Serving persons with disabilities with ICT in China
14 years old Yang Xiaomei from China is one of those persons with disabilities whom UNESCO helps facilitating acces to information and knowledge through ICT.
Yang Xiaomei was born on the barren plains of Xinlingele, Inner Mongolia in China. Being almost blind, too "old" to receive a full-nine years of compulsory education and too poor to enroll in a vocational training meant not much prospects in life for this 14-year old. Yet now Xiaomei is a certified masseuse working in Beijing. This became possible after she distinguished herself by studying hard using Braille and then successfully graduating from the professional training course established by the Golden Key Research Center of Education for Visually Impaired, Beijing Disabled Persons Federation and UNESCO.
In 2005 UNESCO went further in meeting the aspirations of people with disabilities who are willing and able to compete at the high-end of the job market.
The Beijing Disabled Persons' Federation (BDPF) in partnership with UNESCO Office Beijing has developed and implemented a range of ICT-based courses and activities for adults and school children. The BDPF Activity Center conducted the cartoon-design and typesetting training for 71 physically challenged people. Being unemployed or laid-off for several years, most of these trainees had very limited computer skills prior to the training. The training helped them to find employment as multimedia graphic cartoon editors, cover and package designers, and professional typesetters in the public and private sectors.
Multimedia also provided trainees with new tools to further express their creativity. The shadow play is one of the most ancient traditional Chinese arts. Mr. Hou Yongsheng, artistic designer of the Beijing Shadow Play Troupe, used the multimedia skills which he acquired at the training, to draw and simulate the entire shadow play on his computer. Professional graphics software came once again to his rescue when he was designing the play's posters and flyers.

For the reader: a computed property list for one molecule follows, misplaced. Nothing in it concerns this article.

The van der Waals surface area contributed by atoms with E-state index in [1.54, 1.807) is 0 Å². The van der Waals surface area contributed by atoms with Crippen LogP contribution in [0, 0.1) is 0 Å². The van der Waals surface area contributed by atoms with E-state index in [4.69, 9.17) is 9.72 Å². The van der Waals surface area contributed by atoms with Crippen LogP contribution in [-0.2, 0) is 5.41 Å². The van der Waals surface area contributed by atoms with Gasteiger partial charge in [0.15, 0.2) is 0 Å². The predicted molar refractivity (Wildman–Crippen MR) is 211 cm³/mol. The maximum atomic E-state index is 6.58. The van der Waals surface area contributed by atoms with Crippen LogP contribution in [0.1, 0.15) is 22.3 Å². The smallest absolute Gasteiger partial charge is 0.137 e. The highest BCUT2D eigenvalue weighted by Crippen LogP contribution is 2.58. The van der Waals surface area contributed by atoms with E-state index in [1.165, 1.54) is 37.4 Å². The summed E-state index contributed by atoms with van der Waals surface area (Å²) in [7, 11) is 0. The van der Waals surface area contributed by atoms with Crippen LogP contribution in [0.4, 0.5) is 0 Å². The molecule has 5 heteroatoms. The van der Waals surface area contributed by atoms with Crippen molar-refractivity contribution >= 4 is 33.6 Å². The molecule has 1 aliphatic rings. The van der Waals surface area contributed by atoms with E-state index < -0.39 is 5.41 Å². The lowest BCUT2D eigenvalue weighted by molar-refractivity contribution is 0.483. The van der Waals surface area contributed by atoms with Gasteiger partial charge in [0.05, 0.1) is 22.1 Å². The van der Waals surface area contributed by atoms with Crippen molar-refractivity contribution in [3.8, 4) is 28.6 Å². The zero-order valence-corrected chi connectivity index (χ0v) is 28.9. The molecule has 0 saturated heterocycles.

Children were in the focus of the parallel effort, which took place in the Special Education Center of Daxing District of the BDPF. Out of 55 students at the Center only 7 could access a computer. Once the LAN and Internet infrastructure were installed with the help of UNESCO, all 27 teachers at the Center were trained in network and computer skills as well as computer courseware production. Then school children and their teachers started constructing the "Me online, Me Studying, and Me Growing-up" portal. Through hands-on computer training and simulation exercises, mentally challenged students from 6 to 19 years old were encouraged to practice on-line information retrieval, communication and information exchanges with their teachers and students outside their school. To create this enabling environment, psychology experts advised teachers on design of the training curriculum and measures aimed at enhancing the self-esteem of the students.
According to Mr. Zhao Wenmin, Head of the Special Education Center, he can already see the positive impact of this pilot project. New computer skills and possibility to interact in the cyberworld have raised students' morale. It also enabled the teachers to produce educational material tailored to specific needs of their students. He plans to carry on this pilot by testing the possibilities of distance education aiming at students who are unable to enroll in his Center to receive basic education.
In China alone, around 60 million suffer from physical and mental impairment. In line with "access to cyberspace for people with disabilities" as well as with the principles set forth in the 2nd WSIS, UNESCO drew attention to its collaboration with the BDPF at China's 2nd Information Accessibility Forum in November 2005.
In another concerted effort, the BDPF organized an experience-sharing seminar in January 2006. 140 participants including students of the school and their parents, representatives from the China Disabled Persons' Federation, Ministry of Education, and China Central Education Science Institute came together to look at mainstreaming of people with disabilities from strategic and policy-making angles. Food for thoughts was also found in UNESCO's Draft Position Paper on Information and Communication Technologies (ICT) which was translated to Chinese by the BDPF. There was a general consensus that the pilot project has demonstrated the potential of the ICT impact on the access to information and the promotion of equal employment opportunities for the peoples with disabilities.
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